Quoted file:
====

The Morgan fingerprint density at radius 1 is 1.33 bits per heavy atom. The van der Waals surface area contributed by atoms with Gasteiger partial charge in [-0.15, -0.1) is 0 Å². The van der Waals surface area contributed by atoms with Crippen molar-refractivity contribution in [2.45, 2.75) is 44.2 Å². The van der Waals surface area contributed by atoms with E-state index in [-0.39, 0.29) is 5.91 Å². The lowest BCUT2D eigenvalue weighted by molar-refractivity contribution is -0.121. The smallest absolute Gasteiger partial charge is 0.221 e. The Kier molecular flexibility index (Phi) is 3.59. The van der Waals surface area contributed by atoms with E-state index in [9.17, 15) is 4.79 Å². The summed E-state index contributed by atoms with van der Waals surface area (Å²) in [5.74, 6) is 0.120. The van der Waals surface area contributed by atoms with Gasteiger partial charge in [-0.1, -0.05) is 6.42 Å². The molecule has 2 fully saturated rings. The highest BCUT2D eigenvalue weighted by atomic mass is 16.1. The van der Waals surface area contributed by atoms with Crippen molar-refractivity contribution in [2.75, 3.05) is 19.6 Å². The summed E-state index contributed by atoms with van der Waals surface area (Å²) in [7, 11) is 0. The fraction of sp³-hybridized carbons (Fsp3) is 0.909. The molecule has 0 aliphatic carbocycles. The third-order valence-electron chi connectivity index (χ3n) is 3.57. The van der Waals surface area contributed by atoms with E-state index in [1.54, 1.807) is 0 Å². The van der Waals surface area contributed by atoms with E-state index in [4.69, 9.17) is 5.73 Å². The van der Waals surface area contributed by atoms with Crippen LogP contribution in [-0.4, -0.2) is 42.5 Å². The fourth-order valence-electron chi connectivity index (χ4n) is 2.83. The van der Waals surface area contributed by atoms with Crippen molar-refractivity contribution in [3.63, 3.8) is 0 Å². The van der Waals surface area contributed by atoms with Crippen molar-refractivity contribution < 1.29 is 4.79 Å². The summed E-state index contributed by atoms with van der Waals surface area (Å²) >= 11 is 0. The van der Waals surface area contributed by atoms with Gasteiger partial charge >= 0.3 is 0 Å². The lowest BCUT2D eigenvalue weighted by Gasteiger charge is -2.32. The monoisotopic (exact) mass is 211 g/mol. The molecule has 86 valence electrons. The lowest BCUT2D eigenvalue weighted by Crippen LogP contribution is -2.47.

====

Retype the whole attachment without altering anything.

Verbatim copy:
The Morgan fingerprint density at radius 1 is 1.33 bits per heavy atom. The van der Waals surface area contributed by atoms with Gasteiger partial charge in [-0.15, -0.1) is 0 Å². The van der Waals surface area contributed by atoms with Crippen molar-refractivity contribution in [2.45, 2.75) is 44.2 Å². The van der Waals surface area contributed by atoms with E-state index in [-0.39, 0.29) is 5.91 Å². The lowest BCUT2D eigenvalue weighted by molar-refractivity contribution is -0.121. The smallest absolute Gasteiger partial charge is 0.221 e. The Kier molecular flexibility index (Phi) is 3.59. The van der Waals surface area contributed by atoms with E-state index in [9.17, 15) is 4.79 Å². The summed E-state index contributed by atoms with van der Waals surface area (Å²) in [5.74, 6) is 0.120. The van der Waals surface area contributed by atoms with Gasteiger partial charge in [-0.1, -0.05) is 6.42 Å². The molecule has 2 fully saturated rings. The highest BCUT2D eigenvalue weighted by atomic mass is 16.1. The van der Waals surface area contributed by atoms with Crippen molar-refractivity contribution in [2.75, 3.05) is 19.6 Å². The summed E-state index contributed by atoms with van der Waals surface area (Å²) in [7, 11) is 0. The fraction of sp³-hybridized carbons (Fsp3) is 0.909. The molecule has 0 aliphatic carbocycles. The third-order valence-electron chi connectivity index (χ3n) is 3.57. The van der Waals surface area contributed by atoms with E-state index in [1.54, 1.807) is 0 Å². The van der Waals surface area contributed by atoms with E-state index in [4.69, 9.17) is 5.73 Å². The van der Waals surface area contributed by atoms with Crippen LogP contribution in [-0.4, -0.2) is 42.5 Å². The fourth-order valence-electron chi connectivity index (χ4n) is 2.83. The van der Waals surface area contributed by atoms with Crippen molar-refractivity contribution in [3.63, 3.8) is 0 Å². The van der Waals surface area contributed by atoms with Crippen molar-refractivity contribution < 1.29 is 4.79 Å². The summed E-state index contributed by atoms with van der Waals surface area (Å²) >= 11 is 0. The van der Waals surface area contributed by atoms with Gasteiger partial charge >= 0.3 is 0 Å². The lowest BCUT2D eigenvalue weighted by Gasteiger charge is -2.32. The monoisotopic (exact) mass is 211 g/mol. The molecule has 86 valence electrons. The lowest BCUT2D eigenvalue weighted by Crippen LogP contribution is -2.47.